Note: The same criteria would apply to someone who was a member of the group before the group rose to prominence and who contributed little or nothing to the establishment of the group identity or the increased success of the group. Pete Best of the Beatles would be an example. Randy Rose of the Midnight Express could also be an example.

So for Ishin Gundan, I would include:

Riki Choshu - Founder and major star throughout the existence of Ishin Gundan

Yoshiaki Yatsu - Major contributor to the group from late-1983 to early-1987. Choshu/Yatsu/Hamaguchi became the quintessential working trio of the decade.

Animal Hamaguchi - Major contributor the group from late-1983 to early-1987. Was Choshu's top regular tag partner until the emergence of Yatsu in 1985.

Masa Saito - Original member from early-1983 to early 1985 when a US prison term interrupted his career. Provided credibility and also helped establish the style and quality of Ishin Gundan as shown by praise for the work of the Choshu/Saito/Khan trio.

Killer Khan - Original member from early-1983 to mid-1986 who also helped establish the style and quality of Ishin Gundan and helped to sustain the group at a HOF level in later years.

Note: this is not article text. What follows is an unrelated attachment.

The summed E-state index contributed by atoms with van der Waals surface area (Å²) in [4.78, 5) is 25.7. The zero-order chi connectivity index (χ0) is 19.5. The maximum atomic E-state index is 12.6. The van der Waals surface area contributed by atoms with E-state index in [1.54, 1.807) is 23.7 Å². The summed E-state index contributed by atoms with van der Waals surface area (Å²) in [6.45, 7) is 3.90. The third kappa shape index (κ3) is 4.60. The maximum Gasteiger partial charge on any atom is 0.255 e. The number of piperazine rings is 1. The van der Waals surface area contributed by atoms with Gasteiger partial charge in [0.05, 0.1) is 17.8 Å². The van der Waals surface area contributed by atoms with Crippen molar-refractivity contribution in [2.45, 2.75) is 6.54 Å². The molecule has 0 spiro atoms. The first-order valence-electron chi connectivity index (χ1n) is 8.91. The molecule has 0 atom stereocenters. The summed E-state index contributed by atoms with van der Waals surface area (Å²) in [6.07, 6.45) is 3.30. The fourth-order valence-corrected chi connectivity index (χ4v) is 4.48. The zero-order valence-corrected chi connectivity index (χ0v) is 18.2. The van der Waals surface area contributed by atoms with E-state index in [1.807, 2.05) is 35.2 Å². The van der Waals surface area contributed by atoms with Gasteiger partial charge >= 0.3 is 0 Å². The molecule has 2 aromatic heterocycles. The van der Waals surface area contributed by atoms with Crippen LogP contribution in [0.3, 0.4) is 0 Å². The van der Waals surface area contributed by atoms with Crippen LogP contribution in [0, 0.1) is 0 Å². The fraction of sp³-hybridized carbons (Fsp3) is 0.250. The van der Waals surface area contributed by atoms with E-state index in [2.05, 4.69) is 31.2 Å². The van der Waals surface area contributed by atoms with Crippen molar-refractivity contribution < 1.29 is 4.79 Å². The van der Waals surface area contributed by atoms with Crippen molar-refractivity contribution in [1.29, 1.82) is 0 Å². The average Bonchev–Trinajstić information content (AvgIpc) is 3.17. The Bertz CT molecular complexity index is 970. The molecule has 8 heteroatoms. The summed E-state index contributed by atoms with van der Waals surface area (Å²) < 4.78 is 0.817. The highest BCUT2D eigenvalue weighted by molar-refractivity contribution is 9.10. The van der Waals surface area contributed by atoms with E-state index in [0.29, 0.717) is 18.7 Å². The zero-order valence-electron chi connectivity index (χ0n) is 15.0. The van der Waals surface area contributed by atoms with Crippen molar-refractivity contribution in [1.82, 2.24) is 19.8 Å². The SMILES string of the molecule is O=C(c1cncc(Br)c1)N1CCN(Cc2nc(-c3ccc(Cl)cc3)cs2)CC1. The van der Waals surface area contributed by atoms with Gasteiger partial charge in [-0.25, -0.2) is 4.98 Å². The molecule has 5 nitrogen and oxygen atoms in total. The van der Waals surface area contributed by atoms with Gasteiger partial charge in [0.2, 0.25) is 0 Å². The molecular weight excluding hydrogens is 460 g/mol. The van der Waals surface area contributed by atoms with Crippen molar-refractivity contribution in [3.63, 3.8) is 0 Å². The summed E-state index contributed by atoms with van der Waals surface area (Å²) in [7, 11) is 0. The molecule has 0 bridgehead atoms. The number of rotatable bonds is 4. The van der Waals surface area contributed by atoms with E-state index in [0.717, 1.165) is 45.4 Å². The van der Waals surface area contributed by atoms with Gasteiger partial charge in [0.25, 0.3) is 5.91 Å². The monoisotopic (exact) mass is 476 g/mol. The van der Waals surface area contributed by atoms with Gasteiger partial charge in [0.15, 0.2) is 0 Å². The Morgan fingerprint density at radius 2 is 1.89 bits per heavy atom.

Kuniaki Kobayashi - Member from 1983 who represented the group in the Junior Heavyweight division giving the group more prominence within the promotion while maintaining a HOF level of achievement as an individual.

There is no clear analogy to Kobayashi in the Freebirds, but one could think of Kobayashi like Lex Luger while Luger was a member of the Four Horsemen: Strongly representing the group while performing primarily as an individual.

Frank

"The Saito, Choshu, Killer Khan threesome has developed into the most powerful force in Japan. After seeing a few of their matches, I can honestly say I've never seen a three man team that comes anywhere close to their effectiveness. Even as a duo, any combination of the three is better than any US tag team." - Dave Meltzer, Wrestling Observer Newsletter - June, 1983

(Originally posted at tOA on August 6, 2003)
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Frank_Jewett
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PostPosted: Wed Feb 28, 2007 11:59 pm    Post subject: Reply with quote